‘If you’re so sure’: Israeli opposition suggests referendum after calls to annex West Bank
Israeli MPs from the Zionist Union have suggested holding a referendum on the status of the West Bank to let the people decide if it should become a part of a single Jewish state or a future State of Palestine after a pro-settlement minister called for annexation.
Isaac Herzog, the chairman of the Zionist Union, a center-left political alliance in the Knesset, the Israeli parliament, on Friday proposed to decide the fate of the West Bank in a plebiscite following a controversial poll released earlier. The poll showed that almost 40 percent of Israelis would favor the annexation of the entire West Bank. While the majority still would not mind the establishment of the Palestinian state alongside the Jewish one, only 30 percent agreed to accept it within 1967 borders.
In turn, the survey was prompted by remarks of Israeli hawkish politicians in the aftermath of the adoption of a UN resolution that denounces Israel’s rampant settlement activity on the occupied territory of the West Bank as having “no legal validity.” The resolution called on Israeli government to stop endangering the possibility of a two-state solution and immediately cease the settlement activity.
Israel’s education minister, Naftali Bennett, who is the leader of the nationalist Jewish Home Party, earlier suggested annexing large parts of the West Bank after US President-elect Donald Trump’s administration comes to power.
“Bennett, if you are so sure [the Israeli public favors annexation], let’s do a referendum now and decide whether we are heading to one or two states, without your mockery and arrogance,” Herzog said on Friday.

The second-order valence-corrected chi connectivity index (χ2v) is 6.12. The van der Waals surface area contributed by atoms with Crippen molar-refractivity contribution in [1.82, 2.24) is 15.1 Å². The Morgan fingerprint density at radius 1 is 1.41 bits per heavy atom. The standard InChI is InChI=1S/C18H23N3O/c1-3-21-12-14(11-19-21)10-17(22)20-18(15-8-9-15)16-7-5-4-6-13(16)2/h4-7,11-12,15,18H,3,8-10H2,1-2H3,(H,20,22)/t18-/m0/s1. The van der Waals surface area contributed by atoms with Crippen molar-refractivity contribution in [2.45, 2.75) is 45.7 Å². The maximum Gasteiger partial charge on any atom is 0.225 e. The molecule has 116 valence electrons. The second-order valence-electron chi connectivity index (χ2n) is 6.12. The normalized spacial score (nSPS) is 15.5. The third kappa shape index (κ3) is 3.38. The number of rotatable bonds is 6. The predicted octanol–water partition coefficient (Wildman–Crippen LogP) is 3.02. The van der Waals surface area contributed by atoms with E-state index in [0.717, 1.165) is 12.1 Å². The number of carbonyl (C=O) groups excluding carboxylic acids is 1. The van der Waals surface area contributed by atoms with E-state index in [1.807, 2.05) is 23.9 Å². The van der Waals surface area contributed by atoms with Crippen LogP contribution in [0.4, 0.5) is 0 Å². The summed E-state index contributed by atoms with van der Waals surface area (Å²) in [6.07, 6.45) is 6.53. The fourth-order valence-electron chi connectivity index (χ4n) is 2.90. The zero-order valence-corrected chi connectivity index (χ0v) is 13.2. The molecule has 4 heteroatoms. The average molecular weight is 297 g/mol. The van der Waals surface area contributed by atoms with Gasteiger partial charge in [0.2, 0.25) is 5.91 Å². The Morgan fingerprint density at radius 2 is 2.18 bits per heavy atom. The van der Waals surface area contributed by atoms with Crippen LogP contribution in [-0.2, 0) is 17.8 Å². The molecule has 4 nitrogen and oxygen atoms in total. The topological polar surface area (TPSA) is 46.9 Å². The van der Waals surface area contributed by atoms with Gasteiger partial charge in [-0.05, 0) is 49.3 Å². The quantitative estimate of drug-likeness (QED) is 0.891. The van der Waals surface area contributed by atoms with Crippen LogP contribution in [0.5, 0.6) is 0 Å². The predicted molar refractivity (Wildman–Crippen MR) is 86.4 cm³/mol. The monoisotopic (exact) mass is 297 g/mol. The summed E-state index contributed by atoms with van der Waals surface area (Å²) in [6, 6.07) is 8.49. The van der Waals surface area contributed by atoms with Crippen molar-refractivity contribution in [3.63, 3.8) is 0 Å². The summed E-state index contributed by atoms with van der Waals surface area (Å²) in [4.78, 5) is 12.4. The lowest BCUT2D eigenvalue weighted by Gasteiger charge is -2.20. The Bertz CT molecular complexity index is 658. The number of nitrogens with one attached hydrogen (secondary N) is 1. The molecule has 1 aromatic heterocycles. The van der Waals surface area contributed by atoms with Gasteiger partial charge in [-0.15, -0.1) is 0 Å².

Another MP from the Zionist Union, Eitan Broshi, also slammed Bennett for his inflammatory remarks in the aftermath of the poll’s publication.
“If Bennett and his friends on the extreme right who have taken over the government believe their program has a majority – they are invited to help me in the coming days promote a decisive referendum on this issue,” Broshi said, as cited by i24.news.
Broshi noted that the results of the poll have clearly confirmed the “support for the two-state solution and opposition to a bi-national state crosses party lines.”
Speaking to Israel’s Channel 2 on Thursday, Bennet said that “Israeli government policy will be to annex Ma’ale Adumim,” an urban Israeli settlement with population of some 37,000 people, as soon as the incoming US administration moves into the White House, according to the Times of Israel.
The education minister argued that the current Israeli government must follow in the footsteps of former Israeli PM Menachem Begin, under which Israel unilaterally annexed the Golan Heights in 1981.
Bennet specified that although he is not championing the idea of full annexation, his proposal is “to annex the areas where Israelis live, and [give] autonomy where they [the Palestinians] live.”
The poll, published by Israel radio and carried out by the pollster Rafi Smith on Wednesday, suggested that 39 percent of the Israeli population would opt for a one-state solution with Israel annexing West Bank than for an internationally endorsed two-state option, The Times of Israel reported. The option, however, might have caused confusion between the respondents as it did not elaborate if the Palestinians will enjoy full democratic rights on par with Israelis.
The second option, while also implying the annexation of the vast territories in the West Bank illegally occupied by Jewish settlers, also left room for establishment of an Arab state which should also include East Jerusalem. The partial annexation was endorsed by 31 percent of Israelis.